We found that the Pentax K-30 lived up to its 6fps billing—with a small caveat. The camera was able to capture full-resolution JPEG shots with a difference of 0.167 seconds (which equates to roughly 6fps) on occasion, but they were interspersed with shots that were 0.2 seconds apart, or 5fps. Over a normal 5-shot burst, we found the speed generally averaged out to around 5.7fps, which is closer to Pentax's mark than not.

We did find that their claims of a 30-shot buffer when shooting JPEGs were on the money, though it depended on the conditions. In bright light we found it hit close to 30, but in normal indoor lighting it struggled a bit as it slowed considerably after just 15 shots. That's still more than most people would ever need, as fast action is usually over after a few seconds anyway. Also of note, the RAW burst speed was almost exactly the same as the JPEG, though it stopped hard after 8 shots, recording all those to the internal buffer before transferring them to the memory card.

The K-30 includes the usual complement of self-timer options, but it also includes interval shooting, multi-exposure shooting, and a front-facing remote. These features will hardly appeal to everyone, but if you want to try your hand at light painting, timelapse shooting, or simply trying to get complicated effects done in-camera, they will seriously come in handy. If you're just looking for easy group portraits, the self-timer is likely going to be enough, though the lack of a custom self-timer is a bit of a let down.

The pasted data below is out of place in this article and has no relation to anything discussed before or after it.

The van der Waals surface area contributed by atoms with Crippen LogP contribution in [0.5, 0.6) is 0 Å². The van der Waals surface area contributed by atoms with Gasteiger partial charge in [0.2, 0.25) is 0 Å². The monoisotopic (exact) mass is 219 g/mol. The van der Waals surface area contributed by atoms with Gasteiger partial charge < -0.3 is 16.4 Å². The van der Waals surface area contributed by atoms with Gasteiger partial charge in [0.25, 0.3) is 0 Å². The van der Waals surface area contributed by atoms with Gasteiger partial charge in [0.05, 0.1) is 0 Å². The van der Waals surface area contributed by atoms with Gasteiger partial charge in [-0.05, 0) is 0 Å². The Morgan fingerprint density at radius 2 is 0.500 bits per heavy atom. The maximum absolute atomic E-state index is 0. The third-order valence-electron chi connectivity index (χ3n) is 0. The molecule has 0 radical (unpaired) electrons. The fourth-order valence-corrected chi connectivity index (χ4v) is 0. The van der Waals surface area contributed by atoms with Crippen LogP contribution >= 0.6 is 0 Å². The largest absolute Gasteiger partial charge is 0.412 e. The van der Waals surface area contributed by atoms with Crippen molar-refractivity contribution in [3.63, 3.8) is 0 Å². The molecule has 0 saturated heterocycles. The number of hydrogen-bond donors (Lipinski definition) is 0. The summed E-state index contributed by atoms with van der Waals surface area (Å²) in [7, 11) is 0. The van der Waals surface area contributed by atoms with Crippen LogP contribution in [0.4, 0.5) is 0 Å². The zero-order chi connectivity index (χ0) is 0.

Focus Speed

Focus was a bit of a hang-up performance issue on the Pentax K-5, as it could really struggle under low light conditions. We found that indoor artificial lighting, especially. The camera would lock on, but it often took more than few seconds, even when using fast primes like the Pentax 35mm f/2.4, as we did in our time with the K-5. The K-30 is designed with a new autofocus system, but we put it to the test in low light to see if it offered much improvement.

We tested the K-30 under two types of lighting conditions, 40 lux and 10 lux, from six feet using a portrait focal length of 85mm (35mm equivalent). With a high contrast target we found it was able to lock on with the center point, but it took a little less than a full second at 40 lux (typical of what you'd see in a low lit bar or restaurant) with a stationary target. In the 10 lux test we found the K-30 took a little longer, and around 20% of the time it took a substantial amount of hunting before locking on.